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Opened 2 years ago

Closed 8 months ago

#18419 closed Bug (fixed)

Language code is not correct for Chinese

Reported by: Olli Wang <olliwang@…> Owned by: bouke
Component: Internationalization Version: master
Severity: Normal Keywords: i18n, chinese, zh
Cc: kitsunde@…, bouke, bmispelon Triage Stage: Accepted
Has patch: yes Needs documentation: no
Needs tests: no Patch needs improvement: no
Easy pickings: no UI/UX: no

Description

Currently Django uses zh_TW for Traditional Chinese and zh_CN for Simplified Chinese. This should work fine, but may not in the correct way.

This is because Traditional Chinese is not used only by Taiwan (tw) but also Honk Kong (hk), and Simplified Chinese is not only used in China (cn) but also Singapore (sg) and Malaysia. A new standard is to use "zh_Hant" for Traditional Chinese and "zh_Hans" for Simplified Chinese to eliminate the confusion of the content is not just for people lived in China or Taiwan.

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Change History (18)

comment:1 Changed 2 years ago by Olli Wang <olliwang@…>

  • Easy pickings set
  • Needs documentation unset
  • Needs tests unset
  • Patch needs improvement unset

comment:2 follow-up: Changed 2 years ago by ramiro

Can you point us to an URL to [a document describing] such new standard?

comment:3 in reply to: ↑ 2 Changed 2 years ago by Olli Wang <olliwang@…>

Replying to ramiro:

Can you point us to an URL to [a document describing] such new standard?

Apple has updated their developer guide to reflect the change. You may want to visit the guide at https://developer.apple.com/library/mac/#documentation/MacOSX/Conceptual/BPInternational/Articles/LanguageDesignations.html and search "hant" or "hans".

comment:4 Changed 2 years ago by Olli Wang <olliwang@…>

After I dig into the source code of Django. I found it may have some issues to adapt the new standard. The first is the conversion between local and language code. Locale is in the format of ll_CC, so for example, the "zh_TW" locale can be converted to the "zh-tw" language code. But as the new standard, language code for Traditional Chinese is "zh-Hant", which is not possible to converted to the locale in ll_CC format because "Hant" is not a country.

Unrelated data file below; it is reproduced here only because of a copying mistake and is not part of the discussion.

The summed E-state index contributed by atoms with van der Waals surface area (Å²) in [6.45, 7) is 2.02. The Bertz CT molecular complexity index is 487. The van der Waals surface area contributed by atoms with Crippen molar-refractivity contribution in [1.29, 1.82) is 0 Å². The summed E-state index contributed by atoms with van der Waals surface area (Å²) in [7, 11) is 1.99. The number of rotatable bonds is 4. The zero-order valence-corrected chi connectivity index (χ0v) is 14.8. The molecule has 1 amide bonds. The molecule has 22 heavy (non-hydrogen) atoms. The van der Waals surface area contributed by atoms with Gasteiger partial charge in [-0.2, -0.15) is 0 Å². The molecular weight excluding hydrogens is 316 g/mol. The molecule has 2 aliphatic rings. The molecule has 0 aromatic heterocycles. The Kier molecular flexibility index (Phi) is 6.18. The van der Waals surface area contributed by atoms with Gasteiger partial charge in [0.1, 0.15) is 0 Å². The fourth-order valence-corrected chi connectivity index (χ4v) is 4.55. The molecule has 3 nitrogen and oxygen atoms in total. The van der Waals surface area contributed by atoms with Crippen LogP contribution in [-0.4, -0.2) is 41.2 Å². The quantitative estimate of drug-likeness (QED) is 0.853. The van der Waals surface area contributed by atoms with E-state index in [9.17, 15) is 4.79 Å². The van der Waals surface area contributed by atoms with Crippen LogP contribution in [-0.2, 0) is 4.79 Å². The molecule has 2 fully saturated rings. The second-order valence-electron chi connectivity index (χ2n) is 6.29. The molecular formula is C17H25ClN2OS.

The second issue is country-specific codes should fallback to new standard if not available. For example, currently most browsers only use "zh-tw", "zh-cn", "zh-sg", "zh-hk" in the "HTTP_ACCEPT_LANGUAGE" field. In such situation, Django should convert "zh-tw" and "zh-hk" to "zh-Hant" and convert "zh-cn" and "zh-sg" to "zh-Hans". This should be done only if the request one ("zh-tw", "zh-hk", "zh-cn", "zh-sg") is not set in the django.conf.LANGUAGES setting.

The last part is Django should merge these translations. For example, if a browser request a "zh-tw" language. Django should merge both "zh-tw" and "zh-Hant" translation files.

Chinese is my mother language. Please free feel to ask me questions if you are still confusing.

comment:5 Changed 2 years ago by Olli Wang <olliwang@…>

There is another good reason why Django should adopt "zh-Hant" for Traditional Chinese and "zh-Hans" for Simplified Chinese. Imaging there is a site visitor come from Hong Kong. The "HTTP_ACCEPT_LANGUAGE" field sent by his browser may probably only include zh-hk but no zh-tw. In such situation, even though both zh-hk and zh-tw return Traditional Chinese, the Hong Kong user won't see the Traditional Chinese content because Django see zh-hk doesn't match to zh-tw, and fallback to the default language.

Of course some site administrator would still want to target Hong Kong or Taiwan specific users. In such situation, he can still provide both zh-tw and zh-hk translations. But most of the time, a Chinese site admin don't care where the user come from at all. Just like en-us and en-uk, the site admin may only want to provide one English version. So if Django support zh-hant, no matter user come from Hong Kong or Taiwan, they can see Traditional Chinese as wish. The same applies to "zh-hans", no matter the user come from China or Singapore, they both see Simplified Chinese as wish.